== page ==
One of the prime concerns raised by the COVID-19 pandemic has been the impact that plant closures and manufacturing disruptions would have on supply chains. Dawn Werry, CMO of Chief Outsiders, and Shawn Rollins, purchasing manager of Forecast 3D, discussed with Machine Design the changing supply chain and the ways it will need to evolve to meet current and future demands:
Machine Design: In the best of times, supply chain efficiencies often get overlooked when companies look at continuous improvement. What are some of the most common supply chain opportunities for improvement?
Shawn Rollins: Companies can bring the supply chain closer to home—either within the country or even local. That allows a shorter lead time, often less than a week, and quality control is easier. For instance, we have a number of local suppliers, so in normal times, I can easily go to their site to confirm quality control.
Dawn Werry: This crisis has really shown us the importance of having multiple suppliers that can provide bridge supply during a disruption. Get them approved and on your preferred vendor list ahead of time so you can efficiently move to other suppliers if needed.
MD: Under the unique situation of the coronavirus outbreak, supply chains have been disrupted. What should manufacturers do to address these challenges?
DW: Rethink your supply chain. Look for nontraditional ways to get raw materials or produce goods. For instance, in normal times, additive manufacturing might not be the right way for you to get parts. But suppliers like Forecast 3D can often turn around parts in as little as a day, so it can effectively bridge the gap for a customer who just needs enough volume to get through the crisis.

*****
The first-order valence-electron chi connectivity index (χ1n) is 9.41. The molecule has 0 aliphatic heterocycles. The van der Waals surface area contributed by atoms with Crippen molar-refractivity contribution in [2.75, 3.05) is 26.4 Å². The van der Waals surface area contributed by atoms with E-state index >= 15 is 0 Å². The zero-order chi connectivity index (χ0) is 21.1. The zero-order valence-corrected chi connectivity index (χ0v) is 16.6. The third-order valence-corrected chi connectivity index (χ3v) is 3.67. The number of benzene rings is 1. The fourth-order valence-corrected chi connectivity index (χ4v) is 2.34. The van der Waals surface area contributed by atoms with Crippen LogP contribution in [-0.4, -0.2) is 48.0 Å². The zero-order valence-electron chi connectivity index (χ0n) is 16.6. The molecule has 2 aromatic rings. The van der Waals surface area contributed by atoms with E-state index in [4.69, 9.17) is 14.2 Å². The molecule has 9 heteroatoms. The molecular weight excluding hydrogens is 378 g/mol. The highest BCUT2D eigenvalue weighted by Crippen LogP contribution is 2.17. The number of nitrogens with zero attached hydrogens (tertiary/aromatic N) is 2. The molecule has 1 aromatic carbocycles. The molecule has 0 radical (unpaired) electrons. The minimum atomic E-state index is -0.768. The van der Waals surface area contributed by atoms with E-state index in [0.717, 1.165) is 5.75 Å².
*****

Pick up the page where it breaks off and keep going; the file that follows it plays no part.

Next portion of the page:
Another example comes from when I worked in the chemical industry. We could often purchase materials from other companies, rather than making it ourselves. It might cost more in the short term, but it could keep us operating.
MD: What work should manufacturing leaders do now to evaluate and improve supply chain operations?
SR: This is an opportunity to work on some of the things that improve your operations. Great examples are lean manufacturing, safety and improving the process flow in the shop. It is also a good time to organize and catch up on training.
DW: It’s also an opportunity to focus on your customers. Their needs are changing, and you may be able to reconfigure what you make and how you operate to provide them with much-needed solutions. While many functions talk to customers regularly, this can be a time to loop operations into that conversation.
MD: Plants also have an internal supply chain. Are there opportunities to review and improve the material flow within the plant?
SR: Most definitely! I would use the downtime to think about our internal customers, as I call them. It’s a good time to learn about their issues and review our project flow between departments.
DW: In addition to internal workflow, it’s a good time to consider how market demand affects production processes. I worked with a company that made fabrics for the military. When demand was especially high from the military, we had to prioritize our remaining allocations to the private sector. Of course, our production team worked to increase capacity, but they also met daily with our customer-facing teams to determine how to best allocate the supply we had so we could meet the needs of the military and still service our private sector customers.
MD: And manufacturers increasingly are part of an external supply chain. What can they do to be a better supply chain partner when the crisis is over?
SR: Without a doubt, communication is key. During a crisis, most customers will be understanding about supply chain issues as long as they know what’s happening. Work with them to get them everything that’s possible to deliver. Understand what’s critical to have so you can balance their needs against your capabilities.
DW: I agree. Communicate how and when things will happen so there are no surprises for your customers.